“Folks, here’s the snake chaps, be sure to put them on so the rattlers don’t get you.” Now THERE’s a phrase I’ve never heard in my 25+ years of storytelling. And let me tell you, that phrase wakes you up in a hurry. Of course my response was, “I make these look good, don’t I?”
So why was I wearing snake chaps in the first place? Well it was just another day in the life of a Creative Director running around the woods of Hattiesburg, Mississippi. Each year Georgia-Pacific is audited by an independent auditor to ensure we source our natural fiber in a sustainable manner that meets rigorous environmental standards. I was tasked with bringing that story to life, but of course it could not be told wholly by GP. A company saying “we’re good stewards of the land and forest” is not nearly as strong as independent third parties speaking freely about the company. I developed a storyline and production plan that would create a natural sound piece with no scripting. The people would tell the story in their own words.
In pre-production meetings two of the key messages that came out are that there is more forest in the United States today than 100 years ago and one of the reasons for that is consumers using paper products incentivizes land owners to plant more trees. That was an aspect of paper products and the timber industry I had never heard, but it makes sense. In a sense, sustainable forestry is gardening on a grand scale. Instead of hundreds of acres of crops like corn, beans and apples, you have thousands of acres of trees. The more people use paper products, the more acres of forest are planted to meet the demand. Thus, more trees today than 100 years ago.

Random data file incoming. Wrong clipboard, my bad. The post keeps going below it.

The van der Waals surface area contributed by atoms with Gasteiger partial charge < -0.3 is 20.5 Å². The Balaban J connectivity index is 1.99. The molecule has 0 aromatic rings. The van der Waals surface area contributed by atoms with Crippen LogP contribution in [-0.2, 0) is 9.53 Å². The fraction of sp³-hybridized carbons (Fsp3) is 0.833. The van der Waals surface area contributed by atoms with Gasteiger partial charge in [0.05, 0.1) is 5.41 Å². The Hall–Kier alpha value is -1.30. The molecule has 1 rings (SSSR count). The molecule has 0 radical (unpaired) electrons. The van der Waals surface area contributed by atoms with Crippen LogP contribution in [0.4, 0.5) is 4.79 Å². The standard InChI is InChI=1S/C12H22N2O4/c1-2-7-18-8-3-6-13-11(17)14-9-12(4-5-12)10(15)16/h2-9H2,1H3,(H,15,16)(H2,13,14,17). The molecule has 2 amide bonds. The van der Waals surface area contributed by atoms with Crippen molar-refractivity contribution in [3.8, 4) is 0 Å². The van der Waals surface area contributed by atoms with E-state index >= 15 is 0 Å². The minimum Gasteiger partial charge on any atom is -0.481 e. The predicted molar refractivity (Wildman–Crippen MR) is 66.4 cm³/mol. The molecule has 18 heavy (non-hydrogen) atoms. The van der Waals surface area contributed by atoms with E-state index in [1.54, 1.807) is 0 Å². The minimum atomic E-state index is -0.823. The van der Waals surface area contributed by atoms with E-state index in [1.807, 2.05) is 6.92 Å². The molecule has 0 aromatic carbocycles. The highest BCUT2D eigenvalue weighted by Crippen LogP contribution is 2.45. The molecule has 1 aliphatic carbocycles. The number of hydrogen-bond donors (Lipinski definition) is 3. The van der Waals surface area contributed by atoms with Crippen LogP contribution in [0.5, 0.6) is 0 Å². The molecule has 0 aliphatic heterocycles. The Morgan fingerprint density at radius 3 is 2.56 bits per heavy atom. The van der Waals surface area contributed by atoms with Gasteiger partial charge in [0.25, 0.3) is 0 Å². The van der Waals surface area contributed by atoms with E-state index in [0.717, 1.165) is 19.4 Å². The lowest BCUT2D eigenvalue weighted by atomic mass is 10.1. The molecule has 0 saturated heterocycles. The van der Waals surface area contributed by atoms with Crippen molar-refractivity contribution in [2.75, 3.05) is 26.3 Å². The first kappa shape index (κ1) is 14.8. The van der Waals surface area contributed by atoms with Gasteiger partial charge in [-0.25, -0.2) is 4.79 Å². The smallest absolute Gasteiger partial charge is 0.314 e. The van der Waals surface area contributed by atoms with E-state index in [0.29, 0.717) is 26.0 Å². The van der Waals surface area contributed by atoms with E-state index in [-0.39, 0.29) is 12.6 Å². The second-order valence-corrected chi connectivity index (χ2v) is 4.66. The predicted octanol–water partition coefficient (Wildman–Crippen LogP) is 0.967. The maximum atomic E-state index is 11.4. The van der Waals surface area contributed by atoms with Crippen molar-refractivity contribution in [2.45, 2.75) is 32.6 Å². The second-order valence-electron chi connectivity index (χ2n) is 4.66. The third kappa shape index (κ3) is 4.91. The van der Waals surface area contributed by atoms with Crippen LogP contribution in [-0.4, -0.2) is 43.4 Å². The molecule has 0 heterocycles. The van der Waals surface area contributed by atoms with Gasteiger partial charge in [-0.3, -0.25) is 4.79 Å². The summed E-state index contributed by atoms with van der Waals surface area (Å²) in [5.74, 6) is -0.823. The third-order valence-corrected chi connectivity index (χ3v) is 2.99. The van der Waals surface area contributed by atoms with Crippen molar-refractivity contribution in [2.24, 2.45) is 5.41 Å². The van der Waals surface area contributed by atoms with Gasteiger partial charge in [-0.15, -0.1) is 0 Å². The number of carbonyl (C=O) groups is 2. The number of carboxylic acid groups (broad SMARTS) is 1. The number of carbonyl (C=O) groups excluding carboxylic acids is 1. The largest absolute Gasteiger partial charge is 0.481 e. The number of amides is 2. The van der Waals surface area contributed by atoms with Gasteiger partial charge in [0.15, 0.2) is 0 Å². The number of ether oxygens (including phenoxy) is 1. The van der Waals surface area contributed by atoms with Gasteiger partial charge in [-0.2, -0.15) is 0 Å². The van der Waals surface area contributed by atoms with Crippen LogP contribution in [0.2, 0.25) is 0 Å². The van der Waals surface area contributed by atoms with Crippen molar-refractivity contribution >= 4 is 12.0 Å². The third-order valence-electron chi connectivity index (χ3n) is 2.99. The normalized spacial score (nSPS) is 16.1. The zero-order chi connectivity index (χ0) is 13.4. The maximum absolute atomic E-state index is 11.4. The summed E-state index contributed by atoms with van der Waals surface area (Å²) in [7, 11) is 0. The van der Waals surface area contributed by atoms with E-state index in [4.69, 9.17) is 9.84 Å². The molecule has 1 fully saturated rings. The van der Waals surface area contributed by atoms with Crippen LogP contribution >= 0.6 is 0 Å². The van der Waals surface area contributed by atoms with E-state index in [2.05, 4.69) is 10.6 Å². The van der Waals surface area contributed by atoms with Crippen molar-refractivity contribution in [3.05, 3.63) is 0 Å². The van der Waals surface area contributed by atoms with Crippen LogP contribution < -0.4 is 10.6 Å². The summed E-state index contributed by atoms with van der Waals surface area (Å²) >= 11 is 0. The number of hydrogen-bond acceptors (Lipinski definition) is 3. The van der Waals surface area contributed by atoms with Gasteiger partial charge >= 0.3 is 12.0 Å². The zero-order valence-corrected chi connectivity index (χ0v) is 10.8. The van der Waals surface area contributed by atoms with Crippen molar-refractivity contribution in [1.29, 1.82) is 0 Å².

Working with Bill and Nick from Mother Nature News, we spent three days roaming the woods of Hattiesburg, MS with our trusty Nissan Armada 4×4 to tell the story. I really wanted a cinematic look to this story, so the crew filmed with the Canon C100 in 24p mode and long lenses to allow a lot of separation between our on camera talent and the background. I Directed the shoot, conducted the interviews and then created the first outline for the post production edit.
Telling the story was the team from the GP Leaf River Cellulose facility, PwC Auditor Cheryl Woode and the Atlanta based GP Sustainability team. Local landowner, Fred Hight Jr. set up the story brilliantly by telling us about his land which led directly into the sustainability story. Cheryl, the auditor, confirmed that not only does GP meet the required standards, but exceeds them. GP’s Forest Certification Manager David Brabham delivered the message on incentives to using paper products. And finally Fred closed out the story with a declaration that his land will be here for many years to come.
In Post I pulled together the transcripts into a loose story and then turned it over to Nick for the edit. We worked together very well to create the final story.
The entire piece came together to tell a well rounded story on the commitment of GP to ensure forests are going to be here for many years to come. Our very success depends on it.